The Minister of Roads and Urban development has bitterly criticized the “balloon-like growth” of Mashhad, the largest city in Northeast Iran, while a city official has lambasted a religious foundation (Astan-e Qods Razavi) for taking over and owning 43% of the total area of the city.Abbas Akhoundi; a Najaf born London educated member of President Hassan Rouhani’s cabinet; is deeply unhappy with the enlargement of Shi’a’s most sacred city inside Iran and its population growth, Daily Sharq reported on Monday, September 11.

“When the Comprehensive Plan of Mashhad was endorsed in 1995, it was expected to limit the area of the city to 22,000 hectares (roughly 85 square miles) and its population to 1,800,000 people”, lamented Akhoundi.

However, the Minister added, “today, the area of the city has reached 31,000 hectares (roughly 120 square miles) and its population to three million”.

From this growth, 5,000 hectares is nothing but neighborhoods with rundown and dilapidated texture, Akhoundi maintains. He adds that nationwide, 19 million people live in nonstandard housing conditions.

Furthermore, in an interview with Daily Sharq, Mashhad’s Director for “Comprehensive Housing Plan”, Layla Norouzi has introduced Mashhad as Iran’s number one city for slums.

“Between 600,000 to one million people are living in Mashhad’s outskirts and suburbs”, Ms. Norouzi believes.

Although the financial empire of Astan-e Qods Razavi does not have a direct role in excessive and haphazard expansion of Mashhad, but it still is the biggest landowner who owns more than 43% of the city. Some parts of the area are either directly occupied or rented by the Astan.

Therefore, Astan-e Qods “undoubtedly” has played some role in the enlargement of the city, Nourizi notes.

Ebrahim Raisi, Iranian cleric and the current custodian and chairman of Astan Quds Razavi.

Āstān-e Qods-e Razavi‎ is officially an autonomous charitable foundation, in Mashhad, 890 kilometers (553 miles) northeast of the capital, Tehran. It is the administrative organization which manages the shrine of Shi’a’s eighth Imam, Ali ibn Mousa al-Reza.

The main source of income for the institution is endowments, with assets estimated to be worth billions of dollars. The Astan Quds Razavi is a major player in the economy of the city of Mashhad.

It is very difficult to quote any reliable number about Astan’s annual income, since there are no reliable reports or tax declarations available.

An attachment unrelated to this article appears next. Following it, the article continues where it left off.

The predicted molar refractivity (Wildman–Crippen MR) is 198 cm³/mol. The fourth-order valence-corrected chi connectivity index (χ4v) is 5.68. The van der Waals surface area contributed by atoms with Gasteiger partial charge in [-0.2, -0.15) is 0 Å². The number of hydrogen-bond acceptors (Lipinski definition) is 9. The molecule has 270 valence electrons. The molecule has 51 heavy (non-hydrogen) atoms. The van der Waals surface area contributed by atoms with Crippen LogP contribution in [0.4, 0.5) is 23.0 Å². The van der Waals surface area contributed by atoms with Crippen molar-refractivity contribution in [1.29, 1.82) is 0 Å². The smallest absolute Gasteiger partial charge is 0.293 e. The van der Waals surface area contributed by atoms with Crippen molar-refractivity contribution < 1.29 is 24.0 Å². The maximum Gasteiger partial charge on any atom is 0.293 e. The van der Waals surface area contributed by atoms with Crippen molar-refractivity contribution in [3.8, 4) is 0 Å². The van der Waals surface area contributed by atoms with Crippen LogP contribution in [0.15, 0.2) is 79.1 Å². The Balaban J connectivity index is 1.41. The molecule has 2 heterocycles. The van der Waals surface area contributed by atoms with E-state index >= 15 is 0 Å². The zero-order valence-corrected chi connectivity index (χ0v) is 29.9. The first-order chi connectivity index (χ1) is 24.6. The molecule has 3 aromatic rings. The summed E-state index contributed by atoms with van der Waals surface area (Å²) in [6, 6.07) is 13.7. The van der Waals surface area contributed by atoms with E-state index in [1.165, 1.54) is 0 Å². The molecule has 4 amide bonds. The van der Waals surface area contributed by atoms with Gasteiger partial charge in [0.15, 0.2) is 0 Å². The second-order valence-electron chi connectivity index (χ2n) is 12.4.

The financial empire is run by President Hassan Rouhani’s main challenger in last May presidential election, mid-ranking hardliner cleric, Ebrahim Raeisi.

Furthermore, Director for “Comprehensive Housing Plan” believes that second and third generations of residents of these mushroom-like settlements do not think of themselves as outside settlers and proudly believe that they are citizens of Mashhad who have the same rights as any other Mashhadi.

Norouzi takes a step further by saying, “Some of the settlers even believe that they are more deserved to be called ‘Mashhadi’ than people who have been living in the sacred city for ages”.

Any gentrification in these settlements, Norouzi concludes, “Is next to impossible for the settlers do not see anything illegal in their housing”.

Norouzi’s comments echoed Tehran MP and member of the parliament Social Commission Alireza Mahjoub remarks on March 7, 2014. Mahjoub had explicitly warned that Iran's slum population has increased 17 times in the past 30 years. He said at the time that this led to a high degree of social trauma.

The enlargement of slums and their population growth was so alarming that the Islamic Republic Supreme Leader, ayatollah Ali Khamenei personally stepped in and ordered those responsible to compile a guideline for limiting slums and reducing social harms.

The Interior Minister, Abdor-Reza Rahmani Fazli, during a speech at an open parliament session in 2016, quoted Khamenei as saying, “Iran, in confrontation with social harms, is twenty years behind the times”.

A nationwide project was launched in 2005 to upgrade slum areas in three Iranian cities, with work scheduled to begin in a further five cities over the following eight years.

There’s no report on the progress and outcome of the project, funded by an $85 million loan from the World Bank.

originally published in the  en.radiofarda

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